And then there were the words I puzzled over briefly before realizing what it meant.  “Their being and meaning will never know the obsolescence of most of that which is taught.”

Frankly, that was a lesson that takes a life-time to understand, for in time we come to know that many things we are taught while young will eventually be found wrong, or at least inaccurate. In other words, so-called truths change.

In 2064, fifty years from now, how will you or your descendants be reminded of things you said, or things your parents and other loved ones thought way back in 2014? How will memories of 2014 be renewed?

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Hourglass. By S Sepp (Own work) [GFDL] via Wikimedia Commons
Even now, the concept of writing love letters seems sweet but archaic to those in their twenties. So I wonder, will there be such a thing as love letters in the future?

Facebook posts certainly won’t be preserved for fifty years. In fact, both Facebook and Twitter will be long forgotten, replaced by more culturally relevant trends. And let’s face it, have you ever said anything on Facebook that deserves to be preserved for fifty years?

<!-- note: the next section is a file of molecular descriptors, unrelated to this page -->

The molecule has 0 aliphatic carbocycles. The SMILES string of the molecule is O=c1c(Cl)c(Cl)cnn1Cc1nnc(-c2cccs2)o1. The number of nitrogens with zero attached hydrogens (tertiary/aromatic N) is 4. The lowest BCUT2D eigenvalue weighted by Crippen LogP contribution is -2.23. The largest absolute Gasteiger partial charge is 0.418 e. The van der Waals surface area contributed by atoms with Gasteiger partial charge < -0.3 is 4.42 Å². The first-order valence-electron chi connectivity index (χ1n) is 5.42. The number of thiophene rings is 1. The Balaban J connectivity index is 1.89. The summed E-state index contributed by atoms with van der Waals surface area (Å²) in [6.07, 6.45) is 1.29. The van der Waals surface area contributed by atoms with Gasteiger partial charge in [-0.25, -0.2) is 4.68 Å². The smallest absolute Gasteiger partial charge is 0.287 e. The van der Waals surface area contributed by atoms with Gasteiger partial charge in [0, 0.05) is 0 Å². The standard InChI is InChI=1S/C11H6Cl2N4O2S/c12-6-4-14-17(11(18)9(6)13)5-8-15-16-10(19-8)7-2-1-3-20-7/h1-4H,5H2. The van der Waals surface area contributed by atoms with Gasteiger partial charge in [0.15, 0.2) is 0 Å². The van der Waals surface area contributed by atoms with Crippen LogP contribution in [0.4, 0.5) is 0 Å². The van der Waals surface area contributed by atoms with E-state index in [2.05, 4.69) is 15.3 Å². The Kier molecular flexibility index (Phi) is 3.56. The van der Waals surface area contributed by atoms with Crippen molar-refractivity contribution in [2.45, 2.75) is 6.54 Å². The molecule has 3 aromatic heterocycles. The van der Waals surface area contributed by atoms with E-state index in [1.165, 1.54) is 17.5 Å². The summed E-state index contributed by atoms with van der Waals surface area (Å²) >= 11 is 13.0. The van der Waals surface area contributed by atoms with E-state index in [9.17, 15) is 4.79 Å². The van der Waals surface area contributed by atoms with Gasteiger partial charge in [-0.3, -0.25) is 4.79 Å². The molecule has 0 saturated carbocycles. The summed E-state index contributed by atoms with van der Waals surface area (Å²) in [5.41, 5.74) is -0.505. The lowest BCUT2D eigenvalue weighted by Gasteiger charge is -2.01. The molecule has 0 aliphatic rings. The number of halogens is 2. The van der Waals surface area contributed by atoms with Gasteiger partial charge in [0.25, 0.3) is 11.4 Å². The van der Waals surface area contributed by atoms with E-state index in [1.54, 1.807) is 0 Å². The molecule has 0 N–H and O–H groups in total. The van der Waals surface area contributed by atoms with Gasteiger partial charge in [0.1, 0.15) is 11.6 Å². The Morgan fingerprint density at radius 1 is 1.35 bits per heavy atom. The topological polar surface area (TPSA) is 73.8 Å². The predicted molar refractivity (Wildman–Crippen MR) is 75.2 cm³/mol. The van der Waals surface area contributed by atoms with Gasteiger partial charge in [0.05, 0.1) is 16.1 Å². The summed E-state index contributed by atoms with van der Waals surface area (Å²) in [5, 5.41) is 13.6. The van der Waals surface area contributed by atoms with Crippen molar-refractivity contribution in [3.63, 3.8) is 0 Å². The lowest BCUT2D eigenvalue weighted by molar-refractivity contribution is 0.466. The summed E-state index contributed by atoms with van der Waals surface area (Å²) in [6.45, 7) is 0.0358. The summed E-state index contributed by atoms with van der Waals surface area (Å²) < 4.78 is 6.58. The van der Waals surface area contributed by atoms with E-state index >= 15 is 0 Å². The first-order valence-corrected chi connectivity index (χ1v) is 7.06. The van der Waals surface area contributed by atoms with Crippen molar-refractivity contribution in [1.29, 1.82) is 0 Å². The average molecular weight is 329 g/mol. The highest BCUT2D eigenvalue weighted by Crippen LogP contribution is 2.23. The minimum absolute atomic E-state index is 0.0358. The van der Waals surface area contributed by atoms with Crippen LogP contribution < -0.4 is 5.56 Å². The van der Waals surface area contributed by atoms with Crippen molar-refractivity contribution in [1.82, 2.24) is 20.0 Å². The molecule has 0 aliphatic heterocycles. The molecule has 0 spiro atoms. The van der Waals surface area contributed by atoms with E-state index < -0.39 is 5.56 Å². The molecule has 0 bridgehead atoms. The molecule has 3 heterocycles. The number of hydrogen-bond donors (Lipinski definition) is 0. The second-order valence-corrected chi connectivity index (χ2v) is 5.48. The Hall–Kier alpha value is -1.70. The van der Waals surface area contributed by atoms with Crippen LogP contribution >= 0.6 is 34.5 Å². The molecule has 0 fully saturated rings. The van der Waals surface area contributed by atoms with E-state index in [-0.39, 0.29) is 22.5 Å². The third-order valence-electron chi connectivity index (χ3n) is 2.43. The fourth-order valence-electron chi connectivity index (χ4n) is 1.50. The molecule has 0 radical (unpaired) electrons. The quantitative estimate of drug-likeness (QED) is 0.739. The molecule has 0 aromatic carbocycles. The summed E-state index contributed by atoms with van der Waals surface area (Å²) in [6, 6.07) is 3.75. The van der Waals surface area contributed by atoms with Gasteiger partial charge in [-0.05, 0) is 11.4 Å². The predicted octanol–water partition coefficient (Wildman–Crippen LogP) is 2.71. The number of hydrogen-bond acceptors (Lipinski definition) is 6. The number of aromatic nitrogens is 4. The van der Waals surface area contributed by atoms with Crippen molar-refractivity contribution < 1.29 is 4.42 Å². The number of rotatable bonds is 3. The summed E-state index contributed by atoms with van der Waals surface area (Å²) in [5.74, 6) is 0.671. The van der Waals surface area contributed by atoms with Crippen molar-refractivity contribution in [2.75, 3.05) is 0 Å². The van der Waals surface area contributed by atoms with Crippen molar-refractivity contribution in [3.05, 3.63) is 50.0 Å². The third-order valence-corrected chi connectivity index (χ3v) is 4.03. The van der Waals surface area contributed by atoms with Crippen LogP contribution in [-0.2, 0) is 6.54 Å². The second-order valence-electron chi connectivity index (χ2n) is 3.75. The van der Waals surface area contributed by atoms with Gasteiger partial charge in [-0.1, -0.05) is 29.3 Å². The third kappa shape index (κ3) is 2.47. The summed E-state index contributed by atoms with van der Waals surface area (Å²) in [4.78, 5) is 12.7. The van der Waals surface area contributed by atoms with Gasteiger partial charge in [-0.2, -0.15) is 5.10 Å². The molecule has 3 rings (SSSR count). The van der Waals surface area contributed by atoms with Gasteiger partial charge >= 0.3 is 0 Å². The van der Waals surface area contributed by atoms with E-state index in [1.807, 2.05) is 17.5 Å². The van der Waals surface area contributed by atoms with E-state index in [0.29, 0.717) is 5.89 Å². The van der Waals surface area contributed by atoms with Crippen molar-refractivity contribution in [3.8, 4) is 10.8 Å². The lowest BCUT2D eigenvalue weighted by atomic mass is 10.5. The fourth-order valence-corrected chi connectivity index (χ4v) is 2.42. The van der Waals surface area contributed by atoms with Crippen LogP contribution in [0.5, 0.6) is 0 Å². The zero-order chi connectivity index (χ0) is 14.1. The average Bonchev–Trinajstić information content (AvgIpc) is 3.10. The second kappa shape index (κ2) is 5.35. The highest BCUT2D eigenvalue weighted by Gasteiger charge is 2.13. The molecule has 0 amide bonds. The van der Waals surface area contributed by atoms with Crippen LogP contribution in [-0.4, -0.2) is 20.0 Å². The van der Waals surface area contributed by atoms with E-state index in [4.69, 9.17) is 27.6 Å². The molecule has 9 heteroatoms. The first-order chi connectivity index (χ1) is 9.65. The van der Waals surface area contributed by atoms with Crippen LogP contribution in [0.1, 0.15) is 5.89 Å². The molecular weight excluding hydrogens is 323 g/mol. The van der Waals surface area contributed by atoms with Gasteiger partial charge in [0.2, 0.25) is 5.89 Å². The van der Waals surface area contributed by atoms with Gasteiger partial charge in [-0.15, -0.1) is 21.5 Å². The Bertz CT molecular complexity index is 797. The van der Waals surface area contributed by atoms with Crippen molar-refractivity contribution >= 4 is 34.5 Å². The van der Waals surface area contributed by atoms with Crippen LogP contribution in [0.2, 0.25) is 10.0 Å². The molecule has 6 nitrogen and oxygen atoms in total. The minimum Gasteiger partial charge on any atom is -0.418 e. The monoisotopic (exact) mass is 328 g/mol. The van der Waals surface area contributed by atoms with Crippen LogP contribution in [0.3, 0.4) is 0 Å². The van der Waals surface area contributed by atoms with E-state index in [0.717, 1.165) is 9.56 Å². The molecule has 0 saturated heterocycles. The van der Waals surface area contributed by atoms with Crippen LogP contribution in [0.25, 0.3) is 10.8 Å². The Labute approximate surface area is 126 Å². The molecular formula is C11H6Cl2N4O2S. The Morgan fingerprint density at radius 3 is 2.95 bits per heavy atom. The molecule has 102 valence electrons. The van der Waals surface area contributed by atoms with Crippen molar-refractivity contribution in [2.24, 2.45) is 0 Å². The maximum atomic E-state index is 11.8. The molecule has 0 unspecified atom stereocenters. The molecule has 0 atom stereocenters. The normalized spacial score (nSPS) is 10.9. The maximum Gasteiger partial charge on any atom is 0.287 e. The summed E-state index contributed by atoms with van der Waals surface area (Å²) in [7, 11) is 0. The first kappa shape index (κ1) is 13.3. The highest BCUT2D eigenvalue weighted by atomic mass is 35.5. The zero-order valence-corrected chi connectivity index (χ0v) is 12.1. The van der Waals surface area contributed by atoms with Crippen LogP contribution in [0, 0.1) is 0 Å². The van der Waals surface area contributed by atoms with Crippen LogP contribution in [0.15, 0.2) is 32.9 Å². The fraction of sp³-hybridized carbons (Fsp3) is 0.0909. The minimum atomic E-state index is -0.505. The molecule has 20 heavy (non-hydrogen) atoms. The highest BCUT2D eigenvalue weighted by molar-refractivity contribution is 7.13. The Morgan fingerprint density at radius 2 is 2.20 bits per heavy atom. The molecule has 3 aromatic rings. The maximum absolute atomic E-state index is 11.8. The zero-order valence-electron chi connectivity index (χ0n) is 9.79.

I suppose that as my father saw his time on earth becoming increasingly limited, he realized that time, the time to enjoy life, was a precious commodity, yet one not well appreciated until the sand in the clock is half run out. That is an important lesson that I, with my own sand ebbing away, have at last come to appreciate. But if I did not have my Father’s letter to read now, fifty years later, it would be a lesson long forgotten.

In a tweeting, Facebook society, how will we hold pages and memories in our hands when our parents and other loved ones are gone?

Sad to say, I don’t think we will.

 

 

 

 

 

 

Half Magic